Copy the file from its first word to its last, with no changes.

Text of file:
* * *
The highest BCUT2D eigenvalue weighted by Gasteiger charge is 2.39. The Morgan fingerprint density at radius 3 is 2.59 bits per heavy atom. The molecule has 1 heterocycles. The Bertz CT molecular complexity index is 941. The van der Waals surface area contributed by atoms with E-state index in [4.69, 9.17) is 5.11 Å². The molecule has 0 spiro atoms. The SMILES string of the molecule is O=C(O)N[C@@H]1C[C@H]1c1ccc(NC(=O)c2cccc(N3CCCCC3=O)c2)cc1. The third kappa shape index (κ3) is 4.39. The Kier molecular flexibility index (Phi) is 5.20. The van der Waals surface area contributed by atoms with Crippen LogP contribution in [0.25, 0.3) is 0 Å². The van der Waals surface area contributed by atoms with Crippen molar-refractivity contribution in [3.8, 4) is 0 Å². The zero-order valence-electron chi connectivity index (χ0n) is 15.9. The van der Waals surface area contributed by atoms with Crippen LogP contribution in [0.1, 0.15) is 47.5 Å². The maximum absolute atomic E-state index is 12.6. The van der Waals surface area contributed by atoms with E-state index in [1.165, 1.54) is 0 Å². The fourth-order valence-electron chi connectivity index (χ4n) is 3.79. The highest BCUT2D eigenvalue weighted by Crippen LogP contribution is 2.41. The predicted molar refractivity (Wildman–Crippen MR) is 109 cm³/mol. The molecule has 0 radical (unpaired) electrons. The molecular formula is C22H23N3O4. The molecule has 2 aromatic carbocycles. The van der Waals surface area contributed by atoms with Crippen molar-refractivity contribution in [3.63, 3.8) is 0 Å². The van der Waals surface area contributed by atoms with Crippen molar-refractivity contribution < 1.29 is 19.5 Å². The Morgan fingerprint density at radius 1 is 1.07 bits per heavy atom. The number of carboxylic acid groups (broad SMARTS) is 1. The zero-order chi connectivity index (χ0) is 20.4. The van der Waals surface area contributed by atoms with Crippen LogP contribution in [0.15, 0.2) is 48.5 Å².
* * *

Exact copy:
The highest BCUT2D eigenvalue weighted by Gasteiger charge is 2.39. The Morgan fingerprint density at radius 3 is 2.59 bits per heavy atom. The molecule has 1 heterocycles. The Bertz CT molecular complexity index is 941. The van der Waals surface area contributed by atoms with E-state index in [4.69, 9.17) is 5.11 Å². The molecule has 0 spiro atoms. The SMILES string of the molecule is O=C(O)N[C@@H]1C[C@H]1c1ccc(NC(=O)c2cccc(N3CCCCC3=O)c2)cc1. The third kappa shape index (κ3) is 4.39. The Kier molecular flexibility index (Phi) is 5.20. The van der Waals surface area contributed by atoms with Crippen LogP contribution in [0.25, 0.3) is 0 Å². The van der Waals surface area contributed by atoms with Crippen molar-refractivity contribution in [3.8, 4) is 0 Å². The zero-order valence-electron chi connectivity index (χ0n) is 15.9. The van der Waals surface area contributed by atoms with Crippen LogP contribution in [0.1, 0.15) is 47.5 Å². The maximum absolute atomic E-state index is 12.6. The van der Waals surface area contributed by atoms with E-state index in [1.165, 1.54) is 0 Å². The fourth-order valence-electron chi connectivity index (χ4n) is 3.79. The highest BCUT2D eigenvalue weighted by Crippen LogP contribution is 2.41. The predicted molar refractivity (Wildman–Crippen MR) is 109 cm³/mol. The molecule has 0 radical (unpaired) electrons. The molecular formula is C22H23N3O4. The molecule has 2 aromatic carbocycles. The van der Waals surface area contributed by atoms with Crippen molar-refractivity contribution in [3.63, 3.8) is 0 Å². The van der Waals surface area contributed by atoms with Crippen molar-refractivity contribution < 1.29 is 19.5 Å². The Morgan fingerprint density at radius 1 is 1.07 bits per heavy atom. The number of carboxylic acid groups (broad SMARTS) is 1. The zero-order chi connectivity index (χ0) is 20.4. The van der Waals surface area contributed by atoms with Crippen LogP contribution in [0.15, 0.2) is 48.5 Å².